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 Table of Contents  
CASE REPORT TMJ PATHOLOGIES
Year : 2021  |  Volume : 11  |  Issue : 1  |  Page : 187-190

Distraction osteogenesis and customized temporomandibular joint prosthesis in the reconstruction of a large mandibular defect - A case report


1 Department of Oral and Maxillofacial Surgery, Federal Bahia University, Salvador, Bahia, Brazil
2 Department of Propedeutics and Clinical, Federal Bahia University, Salvador, Bahia, Brazil

Date of Submission28-Nov-2018
Date of Decision02-Apr-2021
Date of Acceptance12-Apr-2021
Date of Web Publication24-Jul-2021

Correspondence Address:
Dr. Weber Ceo Cavalcante
UFBA Dental School, 62 - Araujo Pinho Ave, Canela, Salvador, BA, 40110-040
Brazil
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DOI: 10.4103/ams.ams_266_18

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  Abstract 

The Rationale: Mandibular resections involve esthetic and functional impairment and impose a challenge during the reconstruction. This case report is a successful reconstruction with distraction osteogenesis (DO) and customized temporomandibular joint (TMJ) prosthesis. Patient Concerns: A 51-year-old male patient presented with a complaint of facial asymmetry, mastication, and speech difficulties. Diagnosis: As the patient had undergone a hemimandibulectomy procedure 20 years ago, clinical examination showed facial asymmetry. Radiographic examination exhibited the defect and a radiopaque image representing Kirschner's wire. Treatment: DO by bone transport was performed, followed by dental implant and TMJ prosthesis placement. Outcomes: DO is a viable treatment option in resections, even when the defect was generated by an ancient injury. The follow-up is around 7 years after the osteogenic distraction, with no complaints and functional capacity. Take-away Lessons: The major challenge in mandibular reconstructions through DO is to reproduce the curve of the arch.

Keywords: Distraction osteogenesis, joint prosthesis, mandibular reconstruction


How to cite this article:
Cavalcante WC, Espinheira PR, Sardinha Sd, Rodrigues DB, Ramalho LM. Distraction osteogenesis and customized temporomandibular joint prosthesis in the reconstruction of a large mandibular defect - A case report. Ann Maxillofac Surg 2021;11:187-90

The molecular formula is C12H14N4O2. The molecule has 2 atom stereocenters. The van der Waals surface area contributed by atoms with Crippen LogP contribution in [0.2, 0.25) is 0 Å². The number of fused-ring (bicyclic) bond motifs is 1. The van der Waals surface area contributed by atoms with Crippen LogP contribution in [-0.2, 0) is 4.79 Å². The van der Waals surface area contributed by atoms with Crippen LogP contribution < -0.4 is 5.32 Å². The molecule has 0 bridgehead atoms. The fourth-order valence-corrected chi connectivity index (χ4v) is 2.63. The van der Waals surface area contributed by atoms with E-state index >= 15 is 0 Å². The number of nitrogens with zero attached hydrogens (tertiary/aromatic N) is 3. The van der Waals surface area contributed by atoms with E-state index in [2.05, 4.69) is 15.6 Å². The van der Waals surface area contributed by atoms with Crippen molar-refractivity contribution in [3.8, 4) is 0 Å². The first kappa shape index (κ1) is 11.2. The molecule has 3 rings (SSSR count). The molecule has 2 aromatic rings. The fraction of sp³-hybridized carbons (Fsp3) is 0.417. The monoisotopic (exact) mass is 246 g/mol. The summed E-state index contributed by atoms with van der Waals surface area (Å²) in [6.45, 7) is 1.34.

How to cite this URL:
Cavalcante WC, Espinheira PR, Sardinha Sd, Rodrigues DB, Ramalho LM. Distraction osteogenesis and customized temporomandibular joint prosthesis in the reconstruction of a large mandibular defect - A case report. Ann Maxillofac Surg [serial online] 2021 [cited 2021 Dec 2];11:187-90. Available from: https://www.amsjournal.com/text.asp?2021/11/1/187/322240


  Introduction Top


The reconstruction of mandibular bone defects presents a challenging process for oral and maxillofacial surgery.[1],[2] There are several possible treatments such as alloplastic materials, bone transport, or distraction osteogenesis (DO).[3],[4]

DO is a biological process associated with the installation of a mechanical device that permits the reconstruction of hard and soft tissues through osteotomies in regions adjacent to the defect. In this technique, the osteotomized bone part (transport disc) is slowly transported from the bone remainder, following the adapted plate installed, stimulating tissue neoformation.[1],[5],[6] Defects involving bone, teeth, and temporomandibular joint (TMJ) demand a laborious treatment plan; therefore, in addition to the need to restore facial contour, the restoration of the masticatory and speech functions should be considered.

Purpose

The purpose of this study is to discuss the reconstruction technique chosen for this case, with the advantages and disadvantages of the used procedures in combination. The patient has 07 years of postoperative follow-up.


  Case Report Top


A 51-year-old male was referred to a clinic of oral and maxillofacial surgery in Salvador-Bahia, Brazil. His chief complaints were facial asymmetry, mastication, and phonation difficulties. The patient lived with these complaints and did not have adequate knowledge of treatment and rehabilitation options previously. Patient's consent was obtained [Figure 1] and [Figure 2].
Figure 1: Clinical appearance during initial examination

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Figure 2: Intraoral and radiographic appearance during initial examination

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On clinical examination, the patient presented a good general health status and had undergone a hemimandibulectomy procedure 20 years ago to treat a central giant cell lesion. An extraoral clinical examination showed facial asymmetry on the left side and a scar in the left submandibular region related to the first surgical procedure. A radiographic examination exhibited the defect, with a total absence of the left hemimandible, and a radiopaque image representing Kirschner's metallic wire, installed in the previous surgery to maintain mandibular contour.